Josip Jelacic

From Academic Kids


Josip Jelačić of Bužim (born 1801 in Petrovaradin, died 1859 in Zagreb; also spelled Jellachich) was the Ban of Croatia between March 23rd, 1848 and May 19, 1859.

Jelačić pursued a successful military career after schooling in the Vienna Theresianum, entering the Austrian army in 1819 as a novice with the rank of a lieutenant. He served in Galicia (1825-1830), and as a captain of a regiment in Italy (1831-1835). In 1841 he was promoted to a colonel and made the commander of the Glina captaincy in the Croatian-Slavonian Military Frontier, where he also fought against the Bosnians (Ottoman Empire) in 1845.

During the Revolutions of 1848 in the Habsburg areas, the Habsburg Empire needed immediate help to battle the revolutionaries in Hungary which aimed to seize power over most of the monarchy and also void Croatia's autonomy. The Austrian imperial court appointed Jelačić as ban in attempt to counter that threat when Emperor Ferdindand V proclaimed him as ban of Croatia on March 23rd, also promoting him to lieutenant-field marshal. The Croatian Parliament sanctioned the decision on March 25th.

The new ban supported the Croatian aims to maintain their autonomy from the Magyars, but he discouraged the pan-Slavist "Illyrian movement" advocated by Ljudevit Gaj and others. Jelačić proceeded to sever all official ties of Croatia with Hungary, and the Austrian imperial court initially opposed this act of disobedience and separatism, declaring him to be a rebel and claiming the Croatian Parliament to be illegal. However, this was superficial, because they used the situation for their advantage given that the Croatian forces under Jelačić were an immediate aid for the imperial army against the mounting threat from Lajos Batthyany's Hungarian rebel forces.

During this period, Jelačić worked with the Croatian political leaders in the Parliament and resisted the vocal opposition from Vienna. He made a memorable proclamation of the abolishment of serfdom and called the elections for Parliament (on May 18, 1848), marking the beginning of a modern age in Croatia. However, by June, it was apparent that the resolution of the problems for the Croatian peasantry would have to wait until the end of the revolution, as Jelačić maintained the institution of the Military Frontier in order to be able to draft more soldiers. This was protested by the people in the region, but ban Jelačić quelched the dissent by summary court-martialing and executing many dissenters.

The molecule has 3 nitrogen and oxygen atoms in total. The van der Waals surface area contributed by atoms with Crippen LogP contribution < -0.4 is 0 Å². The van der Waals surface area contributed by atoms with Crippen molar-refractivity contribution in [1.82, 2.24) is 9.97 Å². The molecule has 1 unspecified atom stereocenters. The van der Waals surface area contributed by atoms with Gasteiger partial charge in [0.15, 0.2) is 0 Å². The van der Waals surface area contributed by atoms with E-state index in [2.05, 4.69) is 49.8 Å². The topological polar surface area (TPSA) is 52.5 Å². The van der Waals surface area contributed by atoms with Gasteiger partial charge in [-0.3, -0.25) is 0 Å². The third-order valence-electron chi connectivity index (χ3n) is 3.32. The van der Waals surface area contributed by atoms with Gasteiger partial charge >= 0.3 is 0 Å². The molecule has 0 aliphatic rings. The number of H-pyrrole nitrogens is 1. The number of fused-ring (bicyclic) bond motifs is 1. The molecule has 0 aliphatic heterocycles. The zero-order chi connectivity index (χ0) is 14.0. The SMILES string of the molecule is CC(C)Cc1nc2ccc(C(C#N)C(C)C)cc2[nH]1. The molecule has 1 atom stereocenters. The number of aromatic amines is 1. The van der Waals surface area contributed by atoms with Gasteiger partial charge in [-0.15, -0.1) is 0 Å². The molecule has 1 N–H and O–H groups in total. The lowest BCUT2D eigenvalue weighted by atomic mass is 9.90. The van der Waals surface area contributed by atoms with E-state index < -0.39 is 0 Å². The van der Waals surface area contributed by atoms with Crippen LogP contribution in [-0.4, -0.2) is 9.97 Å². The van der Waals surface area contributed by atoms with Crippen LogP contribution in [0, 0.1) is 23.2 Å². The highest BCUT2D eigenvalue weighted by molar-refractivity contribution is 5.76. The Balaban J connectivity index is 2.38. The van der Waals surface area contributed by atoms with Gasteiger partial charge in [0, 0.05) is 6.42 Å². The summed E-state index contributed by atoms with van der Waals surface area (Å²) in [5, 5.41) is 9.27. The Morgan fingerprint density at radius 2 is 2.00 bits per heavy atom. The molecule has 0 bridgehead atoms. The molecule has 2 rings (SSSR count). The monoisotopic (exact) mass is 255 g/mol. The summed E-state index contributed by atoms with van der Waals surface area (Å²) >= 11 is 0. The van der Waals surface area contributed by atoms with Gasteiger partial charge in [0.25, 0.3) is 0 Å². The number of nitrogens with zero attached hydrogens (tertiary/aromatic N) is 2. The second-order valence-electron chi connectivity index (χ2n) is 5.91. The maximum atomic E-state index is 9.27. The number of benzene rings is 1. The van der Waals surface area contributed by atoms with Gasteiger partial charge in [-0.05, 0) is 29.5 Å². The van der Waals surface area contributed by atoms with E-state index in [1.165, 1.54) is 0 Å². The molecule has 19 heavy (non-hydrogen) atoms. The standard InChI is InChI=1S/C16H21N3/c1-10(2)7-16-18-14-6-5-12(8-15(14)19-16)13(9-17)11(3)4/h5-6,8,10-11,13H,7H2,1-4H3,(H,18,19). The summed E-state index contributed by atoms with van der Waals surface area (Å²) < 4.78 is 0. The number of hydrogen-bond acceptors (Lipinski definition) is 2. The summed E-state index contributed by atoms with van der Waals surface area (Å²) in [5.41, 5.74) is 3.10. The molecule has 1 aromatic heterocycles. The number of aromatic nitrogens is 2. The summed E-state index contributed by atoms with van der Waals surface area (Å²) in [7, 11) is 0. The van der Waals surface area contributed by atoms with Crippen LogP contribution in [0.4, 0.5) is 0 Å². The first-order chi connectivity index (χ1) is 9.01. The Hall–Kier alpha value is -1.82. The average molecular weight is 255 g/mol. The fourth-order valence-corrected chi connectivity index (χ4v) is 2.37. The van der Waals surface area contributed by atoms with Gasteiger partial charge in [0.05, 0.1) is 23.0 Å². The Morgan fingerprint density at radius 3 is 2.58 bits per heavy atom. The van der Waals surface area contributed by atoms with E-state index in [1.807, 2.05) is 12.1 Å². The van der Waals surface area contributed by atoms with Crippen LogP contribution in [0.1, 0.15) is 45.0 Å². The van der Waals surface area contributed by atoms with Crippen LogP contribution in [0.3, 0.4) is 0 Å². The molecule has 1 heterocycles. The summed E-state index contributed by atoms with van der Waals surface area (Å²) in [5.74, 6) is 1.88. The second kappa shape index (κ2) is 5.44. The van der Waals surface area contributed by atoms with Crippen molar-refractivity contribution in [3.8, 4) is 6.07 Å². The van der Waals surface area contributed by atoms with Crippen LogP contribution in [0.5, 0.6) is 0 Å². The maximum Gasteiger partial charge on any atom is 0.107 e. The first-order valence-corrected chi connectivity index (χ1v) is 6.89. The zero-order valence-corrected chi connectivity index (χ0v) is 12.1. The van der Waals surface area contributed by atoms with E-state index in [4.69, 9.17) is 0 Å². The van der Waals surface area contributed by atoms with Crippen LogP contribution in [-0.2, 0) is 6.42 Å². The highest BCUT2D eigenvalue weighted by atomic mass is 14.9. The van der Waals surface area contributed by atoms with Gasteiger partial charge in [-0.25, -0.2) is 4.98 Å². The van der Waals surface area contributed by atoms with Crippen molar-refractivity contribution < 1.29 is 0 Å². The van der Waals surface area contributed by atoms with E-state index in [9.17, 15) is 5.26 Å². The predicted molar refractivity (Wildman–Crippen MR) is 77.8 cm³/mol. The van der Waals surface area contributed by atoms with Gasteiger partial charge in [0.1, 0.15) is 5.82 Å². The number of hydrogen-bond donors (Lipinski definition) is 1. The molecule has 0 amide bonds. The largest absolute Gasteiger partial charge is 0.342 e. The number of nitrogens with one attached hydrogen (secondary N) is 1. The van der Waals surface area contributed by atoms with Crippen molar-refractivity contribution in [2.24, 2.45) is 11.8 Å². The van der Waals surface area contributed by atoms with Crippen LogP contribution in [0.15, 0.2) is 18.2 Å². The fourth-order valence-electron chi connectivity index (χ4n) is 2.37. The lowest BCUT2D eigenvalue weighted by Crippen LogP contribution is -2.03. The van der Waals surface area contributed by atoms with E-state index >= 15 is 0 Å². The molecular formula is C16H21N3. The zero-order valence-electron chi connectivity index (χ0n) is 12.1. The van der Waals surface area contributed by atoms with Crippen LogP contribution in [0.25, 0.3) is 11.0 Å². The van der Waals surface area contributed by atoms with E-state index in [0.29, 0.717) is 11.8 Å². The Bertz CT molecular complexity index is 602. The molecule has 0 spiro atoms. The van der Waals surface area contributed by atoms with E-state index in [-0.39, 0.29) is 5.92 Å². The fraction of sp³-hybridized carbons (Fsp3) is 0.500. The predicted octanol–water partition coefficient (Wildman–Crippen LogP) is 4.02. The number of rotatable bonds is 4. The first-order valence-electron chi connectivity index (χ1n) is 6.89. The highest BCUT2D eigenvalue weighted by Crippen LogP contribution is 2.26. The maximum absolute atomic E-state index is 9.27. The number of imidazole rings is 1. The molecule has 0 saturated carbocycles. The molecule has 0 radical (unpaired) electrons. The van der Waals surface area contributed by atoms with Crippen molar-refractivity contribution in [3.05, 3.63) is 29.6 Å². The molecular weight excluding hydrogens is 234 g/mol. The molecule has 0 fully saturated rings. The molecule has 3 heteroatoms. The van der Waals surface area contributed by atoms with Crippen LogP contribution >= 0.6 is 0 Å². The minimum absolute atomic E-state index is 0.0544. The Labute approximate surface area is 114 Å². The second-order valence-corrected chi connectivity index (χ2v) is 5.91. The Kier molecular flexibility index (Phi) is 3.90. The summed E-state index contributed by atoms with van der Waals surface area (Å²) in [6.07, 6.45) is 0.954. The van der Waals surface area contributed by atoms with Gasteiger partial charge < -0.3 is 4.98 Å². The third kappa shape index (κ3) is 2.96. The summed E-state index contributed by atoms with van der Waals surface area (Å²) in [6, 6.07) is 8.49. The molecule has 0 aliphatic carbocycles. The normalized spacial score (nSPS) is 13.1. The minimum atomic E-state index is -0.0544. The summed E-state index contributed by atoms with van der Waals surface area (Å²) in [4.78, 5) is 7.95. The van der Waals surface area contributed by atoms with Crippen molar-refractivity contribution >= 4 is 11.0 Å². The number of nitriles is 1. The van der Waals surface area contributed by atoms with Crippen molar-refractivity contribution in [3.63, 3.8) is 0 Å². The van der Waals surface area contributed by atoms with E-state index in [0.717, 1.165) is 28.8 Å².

By September, discord between the Hungarians and the Croatians escalated, and Jelačić declared war, leading a 40,000 strong military force from Croatia into Hungary, crossing the Drava river on September 11. He pursued this military campaign as the Austrian governor of Hungary, until the battle of Pakozd near Buda on September 29, when the Hungarians stopped him, forcing him to sign a three days' truce which amounted to pushing him out of Hungary.

Jelačić's force proceeded to quell rebellion in Vienna and joined field marshal Windischgrätz's forces in retaking control over Budapest. They subsequently fought against the Magyars at Schwechat. During the winter campaign of 1848-49 he commanded, under Windischgrätz, the Austrian right wing, capturing Magyar-Ovar and Raab (Gyor), and defeating the Magyars at Mur. After the recapture of Buda he was made commander-in-chief of the southern army. He pursued the Magyar rebel forces within Hungary and in Vojvodina, until a defeat at Hegyes on July 14, 1949.

After the war the Empire's new constitution stripped the local authorities in Hungary of their political power, but this punishment also affected Croatia despite its assistance to the imperial cause during the revolution. Nevertheless, ban Jelačić implemented the new Constitution (published March 4, 1849), and proceeded to outlaw various newspapers that published anti-Austrian opinions. In 1851, when Alexander von Bach came to power in the Kingdom of Hungary, Jelačić worked under him and made no objections to the Germanization of Croatia. In 1854, Jelačić was awarded with the title count (of Bužim). He remained in office until his death in 1859.

In his time and shortly after, Jelačić was a fairly unpopular figure among the Croatian political elite, including Ante Starčević, Stjepan Radić and others, and especially among the people who suffered losses due to his military campaigns and had little benefit from his economic measures. He was also quite unpopular in Hungary as one of the main thwarters of their national revolution.

The central square of the city of Zagreb is named after Jelačić. The square features a large statue of the ban on a horse, created by Austrian sculptor Anton Dominik Fernkorn. The statue was originally installed on 19 October, 1866 by the Austrian authorities, under protest from the Zagreb councilmen. The statue was removed in 1947, as the new Communist government of Yugoslavia denounced Jelačić as an Austrian collaborator. But, by 1990, the statue was reinstated after Croatia regained independence and Jelačić's historic role was reevaluated.

The picture of Josip Jelačić appears on the 20 kuna Jelačić


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